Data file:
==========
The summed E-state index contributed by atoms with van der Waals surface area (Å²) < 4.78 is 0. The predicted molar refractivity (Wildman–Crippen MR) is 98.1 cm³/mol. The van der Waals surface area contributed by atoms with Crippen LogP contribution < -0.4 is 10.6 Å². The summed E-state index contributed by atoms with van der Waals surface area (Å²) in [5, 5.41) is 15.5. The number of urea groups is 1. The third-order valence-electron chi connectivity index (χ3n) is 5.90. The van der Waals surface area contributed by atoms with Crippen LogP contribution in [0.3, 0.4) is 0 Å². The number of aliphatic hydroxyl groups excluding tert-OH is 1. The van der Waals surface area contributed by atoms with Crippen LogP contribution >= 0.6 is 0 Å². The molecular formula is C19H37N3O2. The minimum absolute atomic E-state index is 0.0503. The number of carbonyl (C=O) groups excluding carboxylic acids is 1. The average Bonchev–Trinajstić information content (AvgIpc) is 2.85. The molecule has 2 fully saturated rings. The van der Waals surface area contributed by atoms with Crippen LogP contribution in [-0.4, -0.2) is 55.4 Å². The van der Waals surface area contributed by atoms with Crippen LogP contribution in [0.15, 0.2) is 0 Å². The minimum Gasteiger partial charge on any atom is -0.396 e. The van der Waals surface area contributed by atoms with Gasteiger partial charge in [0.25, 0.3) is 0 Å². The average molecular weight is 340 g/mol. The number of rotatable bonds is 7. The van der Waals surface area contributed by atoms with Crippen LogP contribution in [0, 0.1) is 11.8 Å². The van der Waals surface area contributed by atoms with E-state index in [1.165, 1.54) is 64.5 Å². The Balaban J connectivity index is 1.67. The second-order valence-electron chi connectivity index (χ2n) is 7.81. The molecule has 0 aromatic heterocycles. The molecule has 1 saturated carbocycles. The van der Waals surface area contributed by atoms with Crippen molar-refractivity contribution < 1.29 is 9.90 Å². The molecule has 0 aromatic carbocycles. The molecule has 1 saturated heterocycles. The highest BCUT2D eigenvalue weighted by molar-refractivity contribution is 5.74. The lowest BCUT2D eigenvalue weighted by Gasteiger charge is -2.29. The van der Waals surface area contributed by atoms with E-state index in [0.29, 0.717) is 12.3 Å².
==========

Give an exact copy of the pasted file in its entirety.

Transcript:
The summed E-state index contributed by atoms with van der Waals surface area (Å²) < 4.78 is 0. The predicted molar refractivity (Wildman–Crippen MR) is 98.1 cm³/mol. The van der Waals surface area contributed by atoms with Crippen LogP contribution < -0.4 is 10.6 Å². The summed E-state index contributed by atoms with van der Waals surface area (Å²) in [5, 5.41) is 15.5. The number of urea groups is 1. The third-order valence-electron chi connectivity index (χ3n) is 5.90. The van der Waals surface area contributed by atoms with Crippen LogP contribution in [0.3, 0.4) is 0 Å². The number of aliphatic hydroxyl groups excluding tert-OH is 1. The van der Waals surface area contributed by atoms with Crippen LogP contribution >= 0.6 is 0 Å². The molecular formula is C19H37N3O2. The minimum absolute atomic E-state index is 0.0503. The number of carbonyl (C=O) groups excluding carboxylic acids is 1. The average Bonchev–Trinajstić information content (AvgIpc) is 2.85. The molecule has 2 fully saturated rings. The van der Waals surface area contributed by atoms with Crippen LogP contribution in [-0.4, -0.2) is 55.4 Å². The van der Waals surface area contributed by atoms with Crippen LogP contribution in [0.15, 0.2) is 0 Å². The minimum Gasteiger partial charge on any atom is -0.396 e. The van der Waals surface area contributed by atoms with Gasteiger partial charge in [0.25, 0.3) is 0 Å². The average molecular weight is 340 g/mol. The number of rotatable bonds is 7. The van der Waals surface area contributed by atoms with Crippen LogP contribution in [0, 0.1) is 11.8 Å². The van der Waals surface area contributed by atoms with E-state index in [1.165, 1.54) is 64.5 Å². The Balaban J connectivity index is 1.67. The second-order valence-electron chi connectivity index (χ2n) is 7.81. The molecule has 0 aromatic heterocycles. The molecule has 1 saturated carbocycles. The van der Waals surface area contributed by atoms with Crippen molar-refractivity contribution < 1.29 is 9.90 Å². The molecule has 0 aromatic carbocycles. The molecule has 1 saturated heterocycles. The highest BCUT2D eigenvalue weighted by molar-refractivity contribution is 5.74. The lowest BCUT2D eigenvalue weighted by Gasteiger charge is -2.29. The van der Waals surface area contributed by atoms with E-state index in [0.29, 0.717) is 12.3 Å².